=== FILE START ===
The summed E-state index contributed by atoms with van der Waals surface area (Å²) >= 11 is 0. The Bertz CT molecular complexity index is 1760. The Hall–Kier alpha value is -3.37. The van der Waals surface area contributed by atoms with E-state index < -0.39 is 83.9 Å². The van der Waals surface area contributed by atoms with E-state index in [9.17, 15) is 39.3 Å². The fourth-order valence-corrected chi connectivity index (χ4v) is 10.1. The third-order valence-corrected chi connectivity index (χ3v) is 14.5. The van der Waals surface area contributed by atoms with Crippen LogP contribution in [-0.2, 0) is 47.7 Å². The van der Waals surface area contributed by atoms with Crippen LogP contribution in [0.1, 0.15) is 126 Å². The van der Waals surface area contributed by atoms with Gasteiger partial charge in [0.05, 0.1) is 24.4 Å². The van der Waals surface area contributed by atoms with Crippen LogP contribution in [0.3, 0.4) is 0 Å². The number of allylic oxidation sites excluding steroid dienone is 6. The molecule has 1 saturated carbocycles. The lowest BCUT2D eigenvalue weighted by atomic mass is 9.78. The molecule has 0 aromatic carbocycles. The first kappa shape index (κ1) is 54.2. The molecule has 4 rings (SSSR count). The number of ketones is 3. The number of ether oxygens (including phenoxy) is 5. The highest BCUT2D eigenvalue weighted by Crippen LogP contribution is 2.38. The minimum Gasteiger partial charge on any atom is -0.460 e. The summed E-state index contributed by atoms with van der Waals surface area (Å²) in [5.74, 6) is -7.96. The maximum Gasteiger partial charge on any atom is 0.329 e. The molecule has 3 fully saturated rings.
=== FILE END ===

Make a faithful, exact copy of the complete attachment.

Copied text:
The summed E-state index contributed by atoms with van der Waals surface area (Å²) >= 11 is 0. The Bertz CT molecular complexity index is 1760. The Hall–Kier alpha value is -3.37. The van der Waals surface area contributed by atoms with E-state index < -0.39 is 83.9 Å². The van der Waals surface area contributed by atoms with E-state index in [9.17, 15) is 39.3 Å². The fourth-order valence-corrected chi connectivity index (χ4v) is 10.1. The third-order valence-corrected chi connectivity index (χ3v) is 14.5. The van der Waals surface area contributed by atoms with Crippen LogP contribution in [-0.2, 0) is 47.7 Å². The van der Waals surface area contributed by atoms with Crippen LogP contribution in [0.1, 0.15) is 126 Å². The van der Waals surface area contributed by atoms with Gasteiger partial charge in [0.05, 0.1) is 24.4 Å². The van der Waals surface area contributed by atoms with Crippen LogP contribution in [0.3, 0.4) is 0 Å². The number of allylic oxidation sites excluding steroid dienone is 6. The molecule has 1 saturated carbocycles. The lowest BCUT2D eigenvalue weighted by atomic mass is 9.78. The molecule has 0 aromatic carbocycles. The first kappa shape index (κ1) is 54.2. The molecule has 4 rings (SSSR count). The number of ketones is 3. The number of ether oxygens (including phenoxy) is 5. The highest BCUT2D eigenvalue weighted by Crippen LogP contribution is 2.38. The minimum Gasteiger partial charge on any atom is -0.460 e. The summed E-state index contributed by atoms with van der Waals surface area (Å²) in [5.74, 6) is -7.96. The maximum Gasteiger partial charge on any atom is 0.329 e. The molecule has 3 fully saturated rings.